Summertime is Reading Time


Some people don’t read much in the summer – they are busy going here and there, spending time outside, catching a tan, and so forth.

I hate heat, I hate sweating, I hate summer….so I stay inside a lot. And read. šŸ™‚

Here is what’s caught my attention lately….

–Marissa

All the Time in the World by Caroline Angell was a review copy from the lovely folks at FSB Associaties, and is being pitched to folks who enjoy JoJo Moyes or Jonathan Tropper (both of whom I LOVE)! Charlotte is a nanny to an upscale family in New York City, having set aside her dreams of becoming a composer. When tragedy strikes (which was so incredibly predictable), Charlotte must decide how to proceed in helping the family to whom she has become so attached. I didn’t see any echoes of the wit or plotting of Moyes or Tropper, but the story was fine enough…IF you enjoy endless conversations between youngsters and nannies, which is what about 80% of this book is. Yes, it tried to capture that coming-of-age feel, but with disjointed stories about betrayal (uh, what?), totally unconvincing romantic possibilities, growing up, and lots and LOTS of nannying, I just wasn’t feeling it. This novel, for me, lacked the humor of The Nanny Diaries, and the emotional investment of Me Before You; it just…is. I did enjoy the way the author played with the timeline of the novel, forcing the reader to be nimble in figuring out where we are in the story, but otherwise, this one left me pretty disappointed, because with the plot, it could have been GREAT. I wanted to like it so much more than I did…

Grunt by Mary Roach is her latest foray into uncovering science in unusual places – this time, in our military. Roach fearlessly tackles sexy topics like diarrhea, bugs, uniforms and BASH (Bird Aircraft Strike Hazard). I adore Roach in all her dorkiness in covering these stories, interviewing folks, and making science reading fascinating, funny and endlessly informative. Each chapter tackles a different topic, and this is not the type of book you read start to finish – instead, reading a chapter here and there. Roach is approachable, readable, hilarious and I love the way she inserts herself into the story, even though it’s nonfiction. Anything by Roach is a gem – pick one out and get to reading!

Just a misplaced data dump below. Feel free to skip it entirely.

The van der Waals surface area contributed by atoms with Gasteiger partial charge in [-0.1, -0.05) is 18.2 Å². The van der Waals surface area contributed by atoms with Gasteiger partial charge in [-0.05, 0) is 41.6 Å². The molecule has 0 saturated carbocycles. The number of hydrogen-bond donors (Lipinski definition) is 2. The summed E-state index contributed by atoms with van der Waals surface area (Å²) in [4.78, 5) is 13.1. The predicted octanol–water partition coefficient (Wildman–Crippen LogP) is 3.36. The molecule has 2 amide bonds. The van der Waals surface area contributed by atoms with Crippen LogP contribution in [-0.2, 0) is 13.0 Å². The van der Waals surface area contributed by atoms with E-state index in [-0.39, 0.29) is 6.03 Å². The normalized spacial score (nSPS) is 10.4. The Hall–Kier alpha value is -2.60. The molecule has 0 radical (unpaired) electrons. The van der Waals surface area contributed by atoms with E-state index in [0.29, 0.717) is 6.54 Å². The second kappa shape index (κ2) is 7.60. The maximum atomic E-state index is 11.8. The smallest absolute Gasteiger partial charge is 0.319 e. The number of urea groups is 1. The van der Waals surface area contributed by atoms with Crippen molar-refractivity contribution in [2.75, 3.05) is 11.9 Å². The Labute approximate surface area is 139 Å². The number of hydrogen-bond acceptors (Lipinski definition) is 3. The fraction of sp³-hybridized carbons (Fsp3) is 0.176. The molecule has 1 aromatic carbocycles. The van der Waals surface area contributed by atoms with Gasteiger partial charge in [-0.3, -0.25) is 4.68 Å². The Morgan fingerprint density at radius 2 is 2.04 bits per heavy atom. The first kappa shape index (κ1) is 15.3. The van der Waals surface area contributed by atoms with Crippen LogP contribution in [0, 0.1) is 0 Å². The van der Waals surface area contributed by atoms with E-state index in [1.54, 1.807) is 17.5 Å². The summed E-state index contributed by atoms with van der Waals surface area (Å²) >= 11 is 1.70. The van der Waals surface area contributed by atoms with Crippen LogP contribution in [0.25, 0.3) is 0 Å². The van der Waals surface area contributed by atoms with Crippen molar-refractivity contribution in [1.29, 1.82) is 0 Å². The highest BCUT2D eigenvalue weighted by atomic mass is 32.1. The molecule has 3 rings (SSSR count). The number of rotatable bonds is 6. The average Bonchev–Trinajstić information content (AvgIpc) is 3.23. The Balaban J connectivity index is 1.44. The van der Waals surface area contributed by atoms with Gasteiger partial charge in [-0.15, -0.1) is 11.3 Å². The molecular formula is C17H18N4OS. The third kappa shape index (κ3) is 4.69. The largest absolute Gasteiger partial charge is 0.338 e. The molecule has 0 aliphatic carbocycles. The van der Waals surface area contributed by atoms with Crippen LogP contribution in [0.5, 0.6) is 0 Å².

The Perfect Neighbors by Sarah Pekkanen was a review copy from Engelman & Company – Pekkanen is always a solid recommendation for reader’s of smart women’s fiction and is popular around my library. This time, Pekkanen takes us to idyllic Newport Cove, one of the safest communities in America…where everyone has a secret. Emotional infidelity, Congressional races, remarriage, and a new couple to the neighborhood who have the biggest secret of all round out the story. I always enjoy Pekkanen – she’s easy to read, has realistic female characters, and moves things along…but this one felt a little empty for me. I’m afraid that in a few weeks, if you ask me about the characters or the secrets, I won’t remember any of them! That’s not to say I didn’t enjoy it – I did! – it just didn’t “stick” with me the way some of her earlier works have. I DID love the “neighborhood listserv” that opened every chapter, which brought great humor and “small town feel” to the novel! Pekkanen is easy to recommend to readers in my library, and this one is no different for folks looking for a read-alike for Liane Moriarty or Emily Giffin.

I also read Nookietown by VC Chickering, which had a fantastic premise but didn’t hold up for me (it just got a bit too twee, and had entirely too many female characters floating around), as well as Hopeless by Colleen Hoover, who ALWAYS seems to stretch the bonds of plausibility to the breaking point – is that really what New Adult fiction is about? I think we can do better….

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